Now, if you're a stickler for trying a true Chicago pizza, there's a restaurant almost as popular as Uno's called Giordano's and they ship throughout the U.S. This pizzeria advertises stuffed pizza, which is only slightly different from the deep-dish by having a little less crust and more cheese.
Larry and I tried Uno's and Giordano's while we were in Chicago, and can testify that both are great. But here's the really good news – you don't have to leave the state or have one shipped to try a Chicago-style pizza; Texas has its own!
Mangia Pizza Takes Over AustinAnother Chicago-style pizzeria in Texas is Mangia Chicago Stuffed Pizza, with three locations in Austin and one in Round Rock. In 1977, co-owner Jeff Sayers spent time in Chicago while going through OSHA training and fell in love with what he refers to as "real" pizza. In fact, in Jeff left his government job as an OSHA Inspector to learn the Chicago pizza business first hand. Feeling confident, Sayers chose Austin as the location for his first Mangia Restaurant in , and one year later received the first of many awards, "Best Pizza in Austin" by The Austin Chronicle.
Ten years later, Jeff took on partner, Mark Negro and together they have continued to earn awards (spanning two decades) from numerous publications. Mangia has also been the answer to a question on the television game show Jeopardy and featured in the movie "Man of the House" with Tommy Lee Jones. In , Mangia was named "National Independent Pizza Company of the Year" by "Pizza Today", the leading trade publication for pizza and Italian cuisine, and in made its way onto ESPN 2's "Cold Pizza Show" showcasing their football-shaped pizzas. More recently, in November of 2008, Mangia partnered with Meals on Wheels and set a new Guinness World Record for the longest chain of pizzas measuring 1023 feet. Now that's a mouthful!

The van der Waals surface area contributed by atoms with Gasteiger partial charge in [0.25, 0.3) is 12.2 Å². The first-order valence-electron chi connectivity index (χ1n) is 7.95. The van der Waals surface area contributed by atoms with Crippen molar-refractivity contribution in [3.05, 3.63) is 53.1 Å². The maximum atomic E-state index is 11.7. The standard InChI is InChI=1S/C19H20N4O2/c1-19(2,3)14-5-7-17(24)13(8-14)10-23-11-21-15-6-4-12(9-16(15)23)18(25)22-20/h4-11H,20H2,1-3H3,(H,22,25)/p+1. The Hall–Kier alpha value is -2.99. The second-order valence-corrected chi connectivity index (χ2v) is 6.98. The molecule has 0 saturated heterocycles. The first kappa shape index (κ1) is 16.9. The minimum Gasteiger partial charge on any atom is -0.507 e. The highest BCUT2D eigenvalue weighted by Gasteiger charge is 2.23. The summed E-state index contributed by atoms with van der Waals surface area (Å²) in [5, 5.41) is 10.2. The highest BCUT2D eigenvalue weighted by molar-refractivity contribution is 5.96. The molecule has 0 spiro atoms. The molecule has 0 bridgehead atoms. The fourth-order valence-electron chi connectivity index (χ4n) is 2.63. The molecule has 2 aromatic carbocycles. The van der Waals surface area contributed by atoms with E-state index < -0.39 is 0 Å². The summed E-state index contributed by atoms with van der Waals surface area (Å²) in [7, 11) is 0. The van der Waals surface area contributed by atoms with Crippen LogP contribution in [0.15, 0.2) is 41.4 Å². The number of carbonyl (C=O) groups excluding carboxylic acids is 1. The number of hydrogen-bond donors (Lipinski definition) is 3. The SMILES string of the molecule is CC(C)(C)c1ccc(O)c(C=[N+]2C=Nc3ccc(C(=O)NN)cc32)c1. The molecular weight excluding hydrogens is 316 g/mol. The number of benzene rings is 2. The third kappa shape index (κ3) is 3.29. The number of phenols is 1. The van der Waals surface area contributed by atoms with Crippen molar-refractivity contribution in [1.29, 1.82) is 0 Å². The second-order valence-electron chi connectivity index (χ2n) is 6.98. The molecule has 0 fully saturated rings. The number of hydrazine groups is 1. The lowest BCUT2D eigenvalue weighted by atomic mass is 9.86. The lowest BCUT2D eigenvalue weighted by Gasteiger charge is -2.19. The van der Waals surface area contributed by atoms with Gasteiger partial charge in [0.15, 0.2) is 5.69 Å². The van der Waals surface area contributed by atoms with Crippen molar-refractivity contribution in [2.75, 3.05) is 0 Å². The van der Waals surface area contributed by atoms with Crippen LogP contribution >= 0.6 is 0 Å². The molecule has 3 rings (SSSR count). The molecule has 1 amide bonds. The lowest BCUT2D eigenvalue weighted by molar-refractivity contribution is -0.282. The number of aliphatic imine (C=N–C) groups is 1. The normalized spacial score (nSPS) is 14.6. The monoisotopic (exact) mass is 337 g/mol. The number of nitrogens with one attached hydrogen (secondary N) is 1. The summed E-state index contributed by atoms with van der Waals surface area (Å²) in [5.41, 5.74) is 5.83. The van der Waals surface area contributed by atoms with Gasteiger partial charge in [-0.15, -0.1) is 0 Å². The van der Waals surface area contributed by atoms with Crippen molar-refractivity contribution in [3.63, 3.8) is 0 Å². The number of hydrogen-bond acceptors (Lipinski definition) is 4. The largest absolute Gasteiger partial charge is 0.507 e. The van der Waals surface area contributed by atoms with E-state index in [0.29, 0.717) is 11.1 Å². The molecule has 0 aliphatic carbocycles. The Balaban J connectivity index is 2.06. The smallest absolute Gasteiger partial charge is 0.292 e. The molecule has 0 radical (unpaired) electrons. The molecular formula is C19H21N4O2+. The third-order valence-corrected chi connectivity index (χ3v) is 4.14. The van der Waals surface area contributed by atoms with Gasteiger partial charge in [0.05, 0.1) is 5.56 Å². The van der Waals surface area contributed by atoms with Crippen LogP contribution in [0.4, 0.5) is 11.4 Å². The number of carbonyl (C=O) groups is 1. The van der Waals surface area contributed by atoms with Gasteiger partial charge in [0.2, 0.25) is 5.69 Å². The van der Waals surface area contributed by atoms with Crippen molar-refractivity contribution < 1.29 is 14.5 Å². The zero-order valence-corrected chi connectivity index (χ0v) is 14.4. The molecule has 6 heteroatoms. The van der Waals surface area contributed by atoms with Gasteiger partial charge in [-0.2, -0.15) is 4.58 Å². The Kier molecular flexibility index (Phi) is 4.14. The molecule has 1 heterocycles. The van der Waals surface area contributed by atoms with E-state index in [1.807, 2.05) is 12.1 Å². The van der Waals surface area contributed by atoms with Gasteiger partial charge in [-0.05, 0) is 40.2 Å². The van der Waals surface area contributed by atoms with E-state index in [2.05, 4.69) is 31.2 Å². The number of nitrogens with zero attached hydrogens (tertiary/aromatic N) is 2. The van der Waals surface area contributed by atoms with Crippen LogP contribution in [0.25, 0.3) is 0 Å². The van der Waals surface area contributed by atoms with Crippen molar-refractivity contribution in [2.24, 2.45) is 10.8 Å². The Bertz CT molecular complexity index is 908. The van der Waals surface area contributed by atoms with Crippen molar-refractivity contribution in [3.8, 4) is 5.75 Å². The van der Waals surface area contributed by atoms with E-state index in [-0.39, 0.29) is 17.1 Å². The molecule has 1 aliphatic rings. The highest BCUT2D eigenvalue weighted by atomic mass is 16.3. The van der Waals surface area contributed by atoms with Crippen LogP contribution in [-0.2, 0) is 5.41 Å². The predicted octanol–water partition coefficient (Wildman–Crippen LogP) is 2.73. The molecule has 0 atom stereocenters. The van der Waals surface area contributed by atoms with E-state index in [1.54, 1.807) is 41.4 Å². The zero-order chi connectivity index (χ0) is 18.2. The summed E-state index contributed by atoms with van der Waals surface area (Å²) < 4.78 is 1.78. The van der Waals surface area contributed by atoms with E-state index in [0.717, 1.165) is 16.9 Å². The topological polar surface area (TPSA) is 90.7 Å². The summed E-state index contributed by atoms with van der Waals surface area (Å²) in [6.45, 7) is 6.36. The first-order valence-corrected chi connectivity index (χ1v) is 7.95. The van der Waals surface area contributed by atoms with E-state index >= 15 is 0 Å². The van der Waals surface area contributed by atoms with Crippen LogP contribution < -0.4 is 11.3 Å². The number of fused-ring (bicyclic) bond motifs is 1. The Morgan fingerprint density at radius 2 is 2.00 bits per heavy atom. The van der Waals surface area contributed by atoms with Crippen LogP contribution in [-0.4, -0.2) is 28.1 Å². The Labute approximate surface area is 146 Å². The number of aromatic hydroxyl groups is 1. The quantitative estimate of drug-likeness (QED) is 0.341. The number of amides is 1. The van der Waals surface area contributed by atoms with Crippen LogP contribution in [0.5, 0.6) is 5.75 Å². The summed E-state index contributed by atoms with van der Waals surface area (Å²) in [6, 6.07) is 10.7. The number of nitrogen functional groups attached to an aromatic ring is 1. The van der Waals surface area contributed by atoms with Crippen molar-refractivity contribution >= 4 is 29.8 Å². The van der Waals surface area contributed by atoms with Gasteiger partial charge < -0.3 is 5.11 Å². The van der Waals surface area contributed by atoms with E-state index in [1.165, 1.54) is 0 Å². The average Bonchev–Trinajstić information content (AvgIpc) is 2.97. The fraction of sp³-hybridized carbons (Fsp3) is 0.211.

And by the way, Mangia will ship pizza wherever you live.
So, there you have the whole pizza! And, just a word to the wise when ordering, don't let your eyes get bigger than your stomach; these pizzeria owners state that the average person can only eat 1-1/2 to 2 slices.
Uno's Chicago Deep-Dish Pepperoni Pizza
- 1 package quick-rise dry yeast
- 3/4 cup warm water
- 1 tablespoon sugar
- 1/4 cup corn oil
- 2-1/2 cups all-purpose flour
- 2 tablespoons salt
- 1 tablespoon olive oil
Let the dough rise for two hours. Do not punch it down. (At this stage, the dough can be put in the refrigerator and allowed to rise slowly overnight. Take the dough out of the refrigerator at least an hour before you are ready to assemble the pizza.)
The average deep-dish pan is 12-inches around. Since most of us only have the 8-inch or 9-inch cake pans, if you don't care about shape, you can substitute the 12-inch pan with a 9x13x2-inch pan or a 12x12x2-inch pan. When the dough is ready, spread and push the dough ball across the bottom of the pan and up the sides.
If you don't feel capable of or are willing to undertake scratch dough, substitute a 1-pound loaf of frozen bread dough, thawed of course.
- 1-1/2 cups ground tomatoes
- 1 tablespoon dried oregano
- 1 tablespoon dried basil
- 2 tablespoons grated Romano cheese
- 5 ounces part-skim, low-moisture mozzarella cheese, sliced
- 5 ounces Provolone cheese, sliced
- 2 ounces pepperoni, cut into 24 thin slices
Lay the slices of mozzarella and provolone cheese on top of the dough, overlapping the slices to cover all of the dough. Spread the tomato mixture evenly over the cheese. Dot the top of the tomatoes with the pepperoni.
Bake on the middle rack of a preheated 475°F oven for 20 to 25 minutes until crust is golden brown and pulls away from the sides of the pan. Allow pizza to rest for 3 or 4 minutes before cutting and serving.
Makes one pizza pie. Prep time: 30 minutes; Cooking time: 20-25 minutes; Total time: 50-55 minutes